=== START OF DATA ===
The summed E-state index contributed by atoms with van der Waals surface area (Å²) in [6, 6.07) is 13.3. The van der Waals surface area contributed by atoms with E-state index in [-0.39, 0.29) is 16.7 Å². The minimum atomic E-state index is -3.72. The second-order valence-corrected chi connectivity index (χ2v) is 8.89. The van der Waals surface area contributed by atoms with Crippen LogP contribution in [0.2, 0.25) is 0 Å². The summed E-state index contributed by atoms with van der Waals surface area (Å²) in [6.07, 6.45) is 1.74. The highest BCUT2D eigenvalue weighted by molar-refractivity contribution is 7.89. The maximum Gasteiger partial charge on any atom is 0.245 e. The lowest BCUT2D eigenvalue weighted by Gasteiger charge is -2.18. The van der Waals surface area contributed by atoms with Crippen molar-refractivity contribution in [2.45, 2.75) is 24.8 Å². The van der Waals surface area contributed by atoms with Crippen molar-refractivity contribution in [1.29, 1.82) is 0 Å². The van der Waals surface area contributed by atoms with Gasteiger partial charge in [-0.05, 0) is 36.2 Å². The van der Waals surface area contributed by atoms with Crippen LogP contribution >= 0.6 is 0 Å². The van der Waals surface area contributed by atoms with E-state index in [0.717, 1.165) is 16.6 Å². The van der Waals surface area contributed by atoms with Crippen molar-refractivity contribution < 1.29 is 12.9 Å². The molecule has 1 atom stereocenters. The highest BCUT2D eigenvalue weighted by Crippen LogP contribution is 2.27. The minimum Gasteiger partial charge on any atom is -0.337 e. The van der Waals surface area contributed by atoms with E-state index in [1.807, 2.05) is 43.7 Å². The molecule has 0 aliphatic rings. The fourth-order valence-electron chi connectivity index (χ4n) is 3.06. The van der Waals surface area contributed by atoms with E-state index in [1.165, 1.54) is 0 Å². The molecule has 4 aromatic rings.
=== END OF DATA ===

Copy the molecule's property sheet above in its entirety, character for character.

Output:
The summed E-state index contributed by atoms with van der Waals surface area (Å²) in [6, 6.07) is 13.3. The van der Waals surface area contributed by atoms with E-state index in [-0.39, 0.29) is 16.7 Å². The minimum atomic E-state index is -3.72. The second-order valence-corrected chi connectivity index (χ2v) is 8.89. The van der Waals surface area contributed by atoms with Crippen LogP contribution in [0.2, 0.25) is 0 Å². The summed E-state index contributed by atoms with van der Waals surface area (Å²) in [6.07, 6.45) is 1.74. The highest BCUT2D eigenvalue weighted by molar-refractivity contribution is 7.89. The maximum Gasteiger partial charge on any atom is 0.245 e. The lowest BCUT2D eigenvalue weighted by Gasteiger charge is -2.18. The van der Waals surface area contributed by atoms with Crippen molar-refractivity contribution in [2.45, 2.75) is 24.8 Å². The van der Waals surface area contributed by atoms with Crippen molar-refractivity contribution in [1.29, 1.82) is 0 Å². The van der Waals surface area contributed by atoms with Gasteiger partial charge in [-0.05, 0) is 36.2 Å². The van der Waals surface area contributed by atoms with Crippen LogP contribution >= 0.6 is 0 Å². The van der Waals surface area contributed by atoms with E-state index in [0.717, 1.165) is 16.6 Å². The van der Waals surface area contributed by atoms with Crippen molar-refractivity contribution < 1.29 is 12.9 Å². The molecule has 1 atom stereocenters. The highest BCUT2D eigenvalue weighted by Crippen LogP contribution is 2.27. The minimum Gasteiger partial charge on any atom is -0.337 e. The van der Waals surface area contributed by atoms with E-state index in [1.807, 2.05) is 43.7 Å². The molecule has 0 aliphatic rings. The fourth-order valence-electron chi connectivity index (χ4n) is 3.06. The van der Waals surface area contributed by atoms with E-state index in [1.165, 1.54) is 0 Å². The molecule has 4 aromatic rings.